Indexed on: 03 Mar '04Published on: 03 Mar '04Published in: Journal of Biological Chemistry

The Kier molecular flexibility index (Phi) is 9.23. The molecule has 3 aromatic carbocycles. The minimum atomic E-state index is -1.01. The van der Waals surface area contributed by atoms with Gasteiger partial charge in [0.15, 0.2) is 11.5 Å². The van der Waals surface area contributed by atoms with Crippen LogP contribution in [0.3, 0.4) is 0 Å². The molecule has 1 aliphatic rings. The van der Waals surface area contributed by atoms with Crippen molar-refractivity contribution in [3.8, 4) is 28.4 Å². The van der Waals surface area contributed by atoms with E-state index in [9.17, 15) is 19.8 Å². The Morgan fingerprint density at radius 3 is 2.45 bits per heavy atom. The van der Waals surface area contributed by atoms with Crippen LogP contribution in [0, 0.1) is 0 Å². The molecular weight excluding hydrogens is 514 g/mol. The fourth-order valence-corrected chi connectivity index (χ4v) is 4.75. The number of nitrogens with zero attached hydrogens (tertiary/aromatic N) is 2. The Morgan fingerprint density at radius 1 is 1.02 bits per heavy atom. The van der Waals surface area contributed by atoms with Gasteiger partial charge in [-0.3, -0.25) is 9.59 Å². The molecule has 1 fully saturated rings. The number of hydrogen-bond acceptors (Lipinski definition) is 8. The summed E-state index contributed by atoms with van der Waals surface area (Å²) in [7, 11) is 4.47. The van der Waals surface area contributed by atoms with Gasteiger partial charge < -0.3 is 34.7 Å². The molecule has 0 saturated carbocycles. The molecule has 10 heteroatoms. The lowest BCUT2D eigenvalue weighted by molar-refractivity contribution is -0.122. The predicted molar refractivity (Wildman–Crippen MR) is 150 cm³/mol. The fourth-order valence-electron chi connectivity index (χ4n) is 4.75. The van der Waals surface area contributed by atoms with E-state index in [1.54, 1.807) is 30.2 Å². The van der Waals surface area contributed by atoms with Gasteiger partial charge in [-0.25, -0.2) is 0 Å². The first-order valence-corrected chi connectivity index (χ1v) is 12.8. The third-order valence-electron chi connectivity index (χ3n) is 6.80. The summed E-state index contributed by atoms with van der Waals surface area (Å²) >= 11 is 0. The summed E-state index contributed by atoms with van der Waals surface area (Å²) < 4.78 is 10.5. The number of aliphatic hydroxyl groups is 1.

G protein-coupled receptors form the largest family of membrane receptors and transmit diverse ligand signals to modulate various cellular responses. After activation by their ligands, some of these G protein-coupled receptors are desensitized, internalized (endocytosed), and down-regulated (degraded). In HEK 293 cells, the G(s)-coupled beta2-adrenergic receptor was postulated to initiate a second wave of signaling, such as the activation of the mitogen-activated protein kinase (MAPK) pathway after the receptor is internalized. The tyrosine kinase c-Src plays a critical role in these events. Here we used mouse embryonic fibroblast (MEF) cells deficient in Src family tyrosine kinases to examine the role of Src in beta2-adrenergic receptor signaling to the MAPK pathway and in receptor internalization. We found that in Src-deficient cells the beta2-adrenergic receptor could activate the MAPK pathway. However, the internalization of beta2-adrenergic receptors was blocked in Src-deficient MEF cells. Furthermore, we observed that in MEF cells deficient in beta-arrestin 2 the internalization of the beta2-adrenergic receptor was impaired, whereas the activation of the MAPK pathway by the beta2-adrenergic receptor was normal. Our data demonstrate that although Src and beta-arrestin 2 play essential roles in beta2-adrenergic receptor internalization, they are not required for the activation of the MAPK pathway by the beta2-adrenergic receptor. In other words, our finding suggests that receptor internalization is not required for beta2-adrenergic receptor signaling to the MAPK pathway in MEF cells.